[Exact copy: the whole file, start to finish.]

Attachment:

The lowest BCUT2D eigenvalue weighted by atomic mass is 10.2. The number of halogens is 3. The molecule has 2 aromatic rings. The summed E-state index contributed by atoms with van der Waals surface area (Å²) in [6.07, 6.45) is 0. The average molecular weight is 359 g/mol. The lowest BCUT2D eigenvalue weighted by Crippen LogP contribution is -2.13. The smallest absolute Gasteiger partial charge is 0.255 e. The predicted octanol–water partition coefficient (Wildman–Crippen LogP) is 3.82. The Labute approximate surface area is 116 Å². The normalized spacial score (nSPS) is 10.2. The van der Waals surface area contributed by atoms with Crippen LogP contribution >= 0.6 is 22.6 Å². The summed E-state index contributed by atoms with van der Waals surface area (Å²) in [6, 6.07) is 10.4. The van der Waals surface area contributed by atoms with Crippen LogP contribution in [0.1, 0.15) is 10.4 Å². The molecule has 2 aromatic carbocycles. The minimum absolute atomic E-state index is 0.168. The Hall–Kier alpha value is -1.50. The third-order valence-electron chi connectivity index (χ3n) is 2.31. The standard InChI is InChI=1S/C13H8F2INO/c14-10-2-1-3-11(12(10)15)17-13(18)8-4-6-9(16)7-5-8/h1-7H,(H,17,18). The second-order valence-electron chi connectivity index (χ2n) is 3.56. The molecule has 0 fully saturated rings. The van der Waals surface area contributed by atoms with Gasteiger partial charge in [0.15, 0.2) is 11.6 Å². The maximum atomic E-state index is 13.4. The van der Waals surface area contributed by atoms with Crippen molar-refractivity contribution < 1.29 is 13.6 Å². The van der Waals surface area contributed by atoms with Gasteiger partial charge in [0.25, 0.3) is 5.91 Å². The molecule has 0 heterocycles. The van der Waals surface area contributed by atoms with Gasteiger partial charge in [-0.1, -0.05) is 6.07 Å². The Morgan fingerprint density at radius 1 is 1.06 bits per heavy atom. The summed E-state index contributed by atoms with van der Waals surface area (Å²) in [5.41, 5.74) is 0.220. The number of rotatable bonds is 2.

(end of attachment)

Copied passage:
The lowest BCUT2D eigenvalue weighted by atomic mass is 10.2. The number of halogens is 3. The molecule has 2 aromatic rings. The summed E-state index contributed by atoms with van der Waals surface area (Å²) in [6.07, 6.45) is 0. The average molecular weight is 359 g/mol. The lowest BCUT2D eigenvalue weighted by Crippen LogP contribution is -2.13. The smallest absolute Gasteiger partial charge is 0.255 e. The predicted octanol–water partition coefficient (Wildman–Crippen LogP) is 3.82. The Labute approximate surface area is 116 Å². The normalized spacial score (nSPS) is 10.2. The van der Waals surface area contributed by atoms with Crippen LogP contribution >= 0.6 is 22.6 Å². The summed E-state index contributed by atoms with van der Waals surface area (Å²) in [6, 6.07) is 10.4. The van der Waals surface area contributed by atoms with Crippen LogP contribution in [0.1, 0.15) is 10.4 Å². The molecule has 2 aromatic carbocycles. The minimum absolute atomic E-state index is 0.168. The Hall–Kier alpha value is -1.50. The third-order valence-electron chi connectivity index (χ3n) is 2.31. The standard InChI is InChI=1S/C13H8F2INO/c14-10-2-1-3-11(12(10)15)17-13(18)8-4-6-9(16)7-5-8/h1-7H,(H,17,18). The second-order valence-electron chi connectivity index (χ2n) is 3.56. The molecule has 0 fully saturated rings. The van der Waals surface area contributed by atoms with Gasteiger partial charge in [0.15, 0.2) is 11.6 Å². The maximum atomic E-state index is 13.4. The van der Waals surface area contributed by atoms with Crippen molar-refractivity contribution < 1.29 is 13.6 Å². The van der Waals surface area contributed by atoms with Gasteiger partial charge in [0.25, 0.3) is 5.91 Å². The molecule has 0 heterocycles. The van der Waals surface area contributed by atoms with Gasteiger partial charge in [-0.1, -0.05) is 6.07 Å². The Morgan fingerprint density at radius 1 is 1.06 bits per heavy atom. The summed E-state index contributed by atoms with van der Waals surface area (Å²) in [5.41, 5.74) is 0.220. The number of rotatable bonds is 2.